The extent to which The Australian Financial Review’s business coverage is distinguishable from a media release distribution service is increasingly unclear: perhaps the only real value-add Australia’s business daily offers is a willingness to provide editorial cover for business when they stuff up.
Take Myer’s Bernie Brookes’ sublimely stupid comment about the NDIS levy being money consumers “might have spent with us”.
Brookes’s complaint didn’t even make sense. The $3 billion the levy will raise in 2014 is just over 1% of retail spending last year. Any number of regular business cycle events would dwarf that sort of impact – a surge in the value of the dollar, a spike (or fall as now) in petrol prices, a rise in unemployment, the relentless rise of online retail because chains like Myer have lost the plot in giving Australians what they want. Compared to those, a less than 1% drop in discretionary consumer spending is trivial.
But where does Brookes think the $3 billion raised by the levy will go? His comments suggest he thinks it will somehow vanish from the economy, as if those greedy disabled people will simply be eating $100 notes. In fact, the money will support jobs in the disability services sector, as well as additional spending on goods and services that will circulate within the domestic economy, with much of it ending up, yes, back in retailers’ pockets.
The AFR‘s view on the disability scheme, via its editorial on the issue this morning, was “while the disability cause is worthy, it should be paid for by cutting spending on something less worthy.”
It’s always easy to say something elsewhere in the budget should be cut, without specifying what. So, how about cutting into the $20 billion dividend imputation budget impact that benefits superannuants and super fund managers, or halving the tax deductibility of interest from 30% to 15%? They are far less worthy issues than disability insurance. If you got rid of dividend imputation, you could give business a tax cut and help pay for the NDIS, and help cover the budget deficit.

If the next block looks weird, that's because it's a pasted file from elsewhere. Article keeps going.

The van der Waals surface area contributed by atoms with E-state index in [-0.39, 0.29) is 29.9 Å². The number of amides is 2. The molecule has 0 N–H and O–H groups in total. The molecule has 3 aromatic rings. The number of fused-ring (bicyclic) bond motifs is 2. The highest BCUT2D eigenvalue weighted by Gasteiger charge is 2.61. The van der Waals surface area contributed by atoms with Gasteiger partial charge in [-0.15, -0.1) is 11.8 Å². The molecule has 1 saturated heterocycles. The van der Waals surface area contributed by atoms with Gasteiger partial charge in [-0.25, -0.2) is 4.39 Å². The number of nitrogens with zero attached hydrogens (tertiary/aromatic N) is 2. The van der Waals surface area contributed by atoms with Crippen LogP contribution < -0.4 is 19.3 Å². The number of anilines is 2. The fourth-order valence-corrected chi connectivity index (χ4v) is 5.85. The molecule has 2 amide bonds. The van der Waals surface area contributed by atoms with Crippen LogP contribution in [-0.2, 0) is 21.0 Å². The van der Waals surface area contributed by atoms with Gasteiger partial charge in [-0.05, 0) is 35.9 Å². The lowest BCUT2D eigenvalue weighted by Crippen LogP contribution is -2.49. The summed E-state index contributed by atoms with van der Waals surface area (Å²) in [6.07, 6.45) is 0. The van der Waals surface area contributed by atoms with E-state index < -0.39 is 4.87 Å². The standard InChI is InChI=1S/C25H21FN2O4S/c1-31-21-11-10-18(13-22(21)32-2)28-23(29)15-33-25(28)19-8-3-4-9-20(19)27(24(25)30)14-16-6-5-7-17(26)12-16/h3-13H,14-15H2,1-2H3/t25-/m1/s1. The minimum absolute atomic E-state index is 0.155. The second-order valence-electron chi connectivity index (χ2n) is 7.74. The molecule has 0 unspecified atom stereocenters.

That won’t appear on too many business wishlists because dividend imputation and the tax deductibility of interest are among the cherished tax advantages for business, especially the fee gouging funds management industry sucking billions from the $1.4 trillion dollar super savings pool.
But business always prefers everyone else to feel the pain.
Nor is there much corporate memory about the role taxpayers and levies have played in saving key business sectors. We’ve forgotten about the levies imposed during the Howard government’s time in office, from insurance, to sugar, to airline travel to milk. They collected billions of dollars to help specific sectors rather than support them directly from the budget. There weren’t too many business complaints about the $5 billion-plus collected under the HIH levy after the insurer of the same name collapsed. The sugar and milk levies allowed those industries to restructure and become more efficient. The airline travel levy helped pay out the creditors and staff after the failure of Ansett.
And now there’s another levy of around $1 billion (one third the impact of the NDIS) in NSW as that government sensibly moves towards switching the funding fire and emergency services costs from a levy on home and contents insurance policies to all householders, not just those with insurance. Will the AFR and the business community decry this reform, or support it (which would undermine their views on the NDIS funding)?
And remember how the two cash splashes from the Rudd government, and the spending on schools, helped save retailing and the construction industry from a nasty slump in 2008-10? While some business leaders and the media carped about wasteful spending, they happily took consumers’ money and used it to bolster their sales and earnings, including the media companies that benefited from an advertising market kept buoyant by stimulus spending and government-supported consumer confidence, and big retailers who directly enjoyed the benefit of the government’s stimulus measures.
It seems Bernie Brookes and co are happy to be part of Australian society when it comes to getting a handout but suddenly want out if they think they may have to contribute. Or, put another way, privatize the profits and socialize the losses.
Social media impacts can be overstated, but anyone who looked at Facebook or Twitter yesterday would have seen how Brookes’ remarks trashed the Myer brand, and a check on the company share price would have confirmed it. When people started proudly cutting up their Myer credit cards, it was clear Brookes’s stupidity had inflicted lasting damage. Nor was it helped by Brookes issuing one of those annoying half-apologies directed at “those who have taken offence”, as though it was others’ fault they were offended, rather than his for uttering such stupid remarks in the first place.
A newspaper committed to giving investors and financially-engaged readers an informed, independent perspective on business issues would have called out Brookes, and maybe even given a little history lesson in the role levies have played in the Australian economy in recent years. The AFR, however, now regards its role as reflexively supporting whatever business says, regardless of the lack of logic or evidence for it. As a result it is failing the business community it is spruiking for and not playing the important role of examining issues with an independent eye for what is the national good.